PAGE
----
Like many students, Marshal Cahall came to Washington College for its small class sizes and beautiful location. “I liked the idea of having a personal relationship with my professors,” Marshal says.
But Marshal’s experience at Washington College surpassed his expectations. “I never imagined that I’d have the opportunities that I’ve had through student organizations and community service. I’ve learned a lot outside the classroom.”
The economics and business management major juggled a full schedule of extracurricular activities. As co-president of Omicron Delta Kappa, Marshal helped set up and facilitate discussions about leadership. As parliamentarian for the Student Government Association, he oversaw SGA elections and insures that each student club abides by the SGA constitution. As president of Omicron Delta Epsilon, Marshal brought in guest speakers to discuss economic issues. Additionally, Marshal served on the judiciary board of the Phi Delta Theta fraternity. He also was a Residential Assistant and a tour guide.
Based on his strong demonstration of leadership skills, the Independent College Fund of Maryland selected Marshal as a recipient of its Leadership Scholarship. The $5,000 scholarship is awarded each year to one student at each of the ten Maryland colleges that receive funding from the educational advocacy organization. The award is given based on academic achievement and outstanding leadership qualities.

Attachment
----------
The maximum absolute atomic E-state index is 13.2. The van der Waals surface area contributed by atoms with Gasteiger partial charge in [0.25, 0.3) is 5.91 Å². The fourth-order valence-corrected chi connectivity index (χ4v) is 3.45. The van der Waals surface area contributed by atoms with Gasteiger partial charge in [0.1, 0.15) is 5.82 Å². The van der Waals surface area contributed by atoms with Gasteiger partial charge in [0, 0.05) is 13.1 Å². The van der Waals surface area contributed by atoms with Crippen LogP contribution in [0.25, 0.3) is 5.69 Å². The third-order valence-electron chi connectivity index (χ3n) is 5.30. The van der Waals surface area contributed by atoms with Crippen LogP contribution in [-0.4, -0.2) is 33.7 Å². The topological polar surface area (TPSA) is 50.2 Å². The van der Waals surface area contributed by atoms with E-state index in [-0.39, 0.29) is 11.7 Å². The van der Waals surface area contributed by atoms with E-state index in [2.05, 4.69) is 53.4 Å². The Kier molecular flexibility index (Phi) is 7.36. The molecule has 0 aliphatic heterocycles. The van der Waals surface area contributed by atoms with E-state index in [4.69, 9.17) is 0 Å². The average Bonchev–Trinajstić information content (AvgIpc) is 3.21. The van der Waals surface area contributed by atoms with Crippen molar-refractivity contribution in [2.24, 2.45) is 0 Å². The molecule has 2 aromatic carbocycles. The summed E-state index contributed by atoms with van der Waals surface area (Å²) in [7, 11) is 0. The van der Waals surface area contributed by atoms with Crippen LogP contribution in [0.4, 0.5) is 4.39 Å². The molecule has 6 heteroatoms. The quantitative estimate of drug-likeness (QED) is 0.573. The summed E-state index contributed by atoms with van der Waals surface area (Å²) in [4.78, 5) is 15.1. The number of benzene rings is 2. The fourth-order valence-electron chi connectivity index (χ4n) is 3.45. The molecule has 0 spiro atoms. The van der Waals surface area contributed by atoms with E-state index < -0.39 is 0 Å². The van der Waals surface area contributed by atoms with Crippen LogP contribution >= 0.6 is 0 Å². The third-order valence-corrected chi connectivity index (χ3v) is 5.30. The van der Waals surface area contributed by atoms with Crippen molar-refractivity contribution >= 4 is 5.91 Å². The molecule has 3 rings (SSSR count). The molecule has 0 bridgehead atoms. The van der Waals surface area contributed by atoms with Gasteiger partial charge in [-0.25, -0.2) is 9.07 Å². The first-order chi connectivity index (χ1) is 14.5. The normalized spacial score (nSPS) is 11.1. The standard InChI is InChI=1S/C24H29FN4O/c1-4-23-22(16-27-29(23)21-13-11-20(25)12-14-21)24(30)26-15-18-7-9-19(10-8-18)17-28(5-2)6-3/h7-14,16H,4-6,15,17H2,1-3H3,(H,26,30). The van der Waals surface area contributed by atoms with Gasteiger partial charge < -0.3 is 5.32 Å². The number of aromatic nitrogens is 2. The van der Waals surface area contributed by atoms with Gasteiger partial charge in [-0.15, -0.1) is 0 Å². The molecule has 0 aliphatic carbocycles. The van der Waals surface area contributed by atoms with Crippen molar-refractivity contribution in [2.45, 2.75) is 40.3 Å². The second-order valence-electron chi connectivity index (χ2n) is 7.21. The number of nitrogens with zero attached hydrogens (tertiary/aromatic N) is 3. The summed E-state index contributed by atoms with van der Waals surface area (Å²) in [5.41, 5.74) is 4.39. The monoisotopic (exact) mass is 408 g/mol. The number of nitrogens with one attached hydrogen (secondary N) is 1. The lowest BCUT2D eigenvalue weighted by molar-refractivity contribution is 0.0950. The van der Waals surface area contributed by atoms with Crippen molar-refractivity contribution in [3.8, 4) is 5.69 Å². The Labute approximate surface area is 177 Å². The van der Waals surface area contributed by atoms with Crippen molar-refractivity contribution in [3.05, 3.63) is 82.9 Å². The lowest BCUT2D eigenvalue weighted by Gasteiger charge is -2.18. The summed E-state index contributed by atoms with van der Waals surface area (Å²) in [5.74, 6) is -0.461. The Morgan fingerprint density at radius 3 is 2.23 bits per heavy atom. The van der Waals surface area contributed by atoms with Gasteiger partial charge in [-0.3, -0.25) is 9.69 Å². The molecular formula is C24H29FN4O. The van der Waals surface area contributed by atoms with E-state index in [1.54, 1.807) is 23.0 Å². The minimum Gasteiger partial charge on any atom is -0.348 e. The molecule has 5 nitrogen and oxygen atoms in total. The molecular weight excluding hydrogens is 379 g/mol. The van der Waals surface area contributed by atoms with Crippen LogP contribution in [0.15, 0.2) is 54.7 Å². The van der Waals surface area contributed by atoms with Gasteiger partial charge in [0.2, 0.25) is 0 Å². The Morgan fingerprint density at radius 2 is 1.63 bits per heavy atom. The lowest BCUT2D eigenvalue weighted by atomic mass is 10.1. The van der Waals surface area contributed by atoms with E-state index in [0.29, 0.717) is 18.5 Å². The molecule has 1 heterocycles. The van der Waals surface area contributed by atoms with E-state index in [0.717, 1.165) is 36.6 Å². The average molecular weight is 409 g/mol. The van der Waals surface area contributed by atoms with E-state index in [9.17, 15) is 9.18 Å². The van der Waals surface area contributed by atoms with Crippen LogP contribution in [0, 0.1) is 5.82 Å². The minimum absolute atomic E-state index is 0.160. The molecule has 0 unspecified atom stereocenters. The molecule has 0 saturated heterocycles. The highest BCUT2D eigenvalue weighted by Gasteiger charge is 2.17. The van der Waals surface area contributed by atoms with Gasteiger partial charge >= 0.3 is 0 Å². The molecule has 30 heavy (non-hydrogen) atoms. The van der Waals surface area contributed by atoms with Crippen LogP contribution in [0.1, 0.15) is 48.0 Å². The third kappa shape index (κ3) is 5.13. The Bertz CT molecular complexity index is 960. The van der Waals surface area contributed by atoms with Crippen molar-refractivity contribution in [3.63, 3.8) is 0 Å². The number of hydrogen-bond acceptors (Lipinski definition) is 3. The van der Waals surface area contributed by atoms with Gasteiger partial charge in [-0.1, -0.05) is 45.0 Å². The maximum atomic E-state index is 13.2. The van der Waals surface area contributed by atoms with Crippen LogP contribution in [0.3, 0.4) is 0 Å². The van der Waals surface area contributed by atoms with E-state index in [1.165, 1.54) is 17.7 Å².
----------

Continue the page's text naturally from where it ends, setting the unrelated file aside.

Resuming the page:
As for Marshal, he attributed this honor to his professors.
“My professors gave me the tools to get involved on campus. I developed a strong work ethic through my classroom experience and I ran with it,” Marshal says. By being open to new experiences, Marshal has made the most of his time at Washington College. He’s ready now to apply what he learned in college to help sustain farming communities like the one in nearby Millington where he grew up.
“Ideally, I want a career involved with agriculture or farming,” he says. “I wouldn’t say that my education has changed my perceptions of agriculture or farming, but it has made me realize how essential agriculture is to American society, and that the public often overlooks it. Living close to campus has been a huge advantage. I get to do all the things I enjoy in the area, such as hunting, fishing and farming, and still get a great education.”
— Rachel Hughes ‘14
Q & A
Hometown and high school? Centreville, MD/Queen Anne’s County H
- Majors: Business Management, Economics
- Honor Societies: Cater Society of Junior Fellows, Omicron Delta Epsilon (Econonmics), Omicron Delta Kappa (Leadership), Sigma Beta Delta (Business)
- Greek Life: Phi Delta Theta
- Parliamentarian: Student Government Association
- Admissions Tour Guide
- Residential Assistant
- Sigma Beta Delta